Rwanda : Ending DN International saga regains hope to house owners

Written by peter. Posted in English, Housing & Buildings

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Published on August 28, 2012 with No Comments

Ending DN International saga regains hope to house owners

The housing business in Rwanda has been undergoing high pressure due to DN International failure to pay bank loans, causing some homeowners to be disillusioned; a worry that has vanished following new resolutions assuring better house ownership.

Relevant authorities have intervened and fortunately, the DNI and partners saga arrived to an end after long negotiations of all parties, including the government of Rwanda.

There are various doubts and question on how could such a great business fail in a country like Rwanda that the World Bank classifies at the top in terms of facilitating investors.

This puts it clear that the company in question failed on its own and should not blame it on the country’s Investment Policy which is highly recommendable in the world.

DN International is a real estate developer.  It has a very strong tagline which might make people wonder if those words are not just utopia. These are some praising phrases that can be found on the DN International website.

-         DN International, the leading housing developer in the East African Region.

-         At DN International, we pride ourselves in our commitment to the highest international building standards and efficiency of our services.

-         We at DN International are property developers that manage housing mainly from land development and construction to marketing of real estate.

Despite the fact that DN International (Rwanda) started the business proudly in this county, the main information many people are aware of in Rwanda about the company is; that the company has put some nineteen homeowners on the risk of losing their houses.

The property developer, DN International, failed to pay Fina Bank, the financier of the housing project (Hill View estates) located in Kabuga, a town on the periphery of Kigali.

Those houses were purchased from DN International at a cost of Rwf55 to 62 million in 2007.

Following the violation of contract, Fina Bank had put the 19 houses up for public auction. The homeowners then asked Rwandan government to intervene, because some of them had paid the full amount and were seeing no reason to put their houses on the auction.

The auction was suspended and on 22 august 2012 a joyful end was announced.

The Acting Chief Executive Officer of Rwanda Development Board, Claire Akamanzi, announced  a new deal had been agreed to put an end to the issue after another developer, B&B Heritage bought out Rwf500 million of the heavily indebted DN International loan from Fina Bank.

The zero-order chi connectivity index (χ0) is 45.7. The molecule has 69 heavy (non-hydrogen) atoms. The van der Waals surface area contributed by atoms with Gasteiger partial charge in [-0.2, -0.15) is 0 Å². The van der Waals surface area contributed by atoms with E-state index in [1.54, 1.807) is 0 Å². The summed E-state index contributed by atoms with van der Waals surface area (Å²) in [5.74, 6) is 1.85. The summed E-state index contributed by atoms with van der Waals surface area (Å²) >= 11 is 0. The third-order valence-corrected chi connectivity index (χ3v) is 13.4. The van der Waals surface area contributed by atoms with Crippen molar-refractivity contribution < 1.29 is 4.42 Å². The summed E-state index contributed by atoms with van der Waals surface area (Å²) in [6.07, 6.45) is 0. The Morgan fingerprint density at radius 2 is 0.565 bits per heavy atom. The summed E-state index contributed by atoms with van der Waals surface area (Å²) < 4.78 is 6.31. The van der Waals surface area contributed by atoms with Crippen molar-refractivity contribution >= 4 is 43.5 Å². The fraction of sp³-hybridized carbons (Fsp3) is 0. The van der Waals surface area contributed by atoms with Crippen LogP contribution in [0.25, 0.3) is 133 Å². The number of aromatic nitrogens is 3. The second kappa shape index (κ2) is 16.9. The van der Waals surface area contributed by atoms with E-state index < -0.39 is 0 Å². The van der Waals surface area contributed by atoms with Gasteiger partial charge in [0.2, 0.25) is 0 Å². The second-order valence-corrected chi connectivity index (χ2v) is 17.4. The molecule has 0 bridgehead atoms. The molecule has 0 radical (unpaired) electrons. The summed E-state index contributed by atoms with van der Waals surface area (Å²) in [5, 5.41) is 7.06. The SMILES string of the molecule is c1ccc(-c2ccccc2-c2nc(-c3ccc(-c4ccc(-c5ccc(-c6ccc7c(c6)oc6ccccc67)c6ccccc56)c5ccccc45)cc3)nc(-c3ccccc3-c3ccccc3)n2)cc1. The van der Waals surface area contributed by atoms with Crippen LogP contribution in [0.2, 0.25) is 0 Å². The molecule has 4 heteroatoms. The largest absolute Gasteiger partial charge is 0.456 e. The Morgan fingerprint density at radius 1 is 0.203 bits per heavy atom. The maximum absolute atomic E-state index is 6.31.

“A new investor, B&B Heritage, has agreed to buy out the DN International loan from Fina Bank but in exchange, the investor will be given a piece of land in Kagugu,” Akamanzi disclosed.

Tharcisse Karugarama, the Minister of Justice who has been involved in the negotiations, said, “Of course everybody had to lose something small to at least get something big.”

DNI started its investment in Rwanda as a brilliant company that many people were seeing as a new leader in real estate construction. Businessmen, politicians started to collaborate by buying houses from DN International (Rwanda). But no one had idea of loans this company was accumulating from FINA Bank and Kenya Commercial Bank (KCB).

Some few years ago, DN International, was planning to begin constructing ‘Satellite City’, a project that would have featured a 700-unit housing estate, school, and hospital among other properties. The project was supposed to be built in Gisozi, Gasabo District at an estimated cost of Rwf45bn.

According to Nathan Loyd, the CEO of DN International, the housing estate project was supposed to build 700 units of various categories, a three-star hotel, and a state-of-the-art road and communication network.

DNI had also started a new project called Green Park Villas, and this pristine housing complex was on the market for sale before DNI had issues with its partners, which was perhaps an early sign of its collapse.

The sign of DNI collapse occurred even before. In 2010 Kenya Commercial Bank (KCB) Rwanda issued a notice of intention to auction properties of debt ridden real-estate developer, DN International (DNI), over an estimated Rwf 3 billion loan acquired from FINA BANK.

“We have announced the auction of the Green Park Villas but we are not divulging financial details because there are other negotiations that we are conducting and any further announcement would jeopardize the process,” the Managing Director KCB-Rwanda, Maurice K. Toroitich said.

Until now it is not clear what weakened DNI while all of its houses were bought. Some think its poor management, or that it was too ambitious and neglected the reality on ground ideas or both circumstances may apply.

Currently, DN International’s debts totals to Rwf1.2 billion. Its Chief Executive Officer, Nathan Lloyd, was once taken into custody but he managed to negotiate and was released on bail.

 

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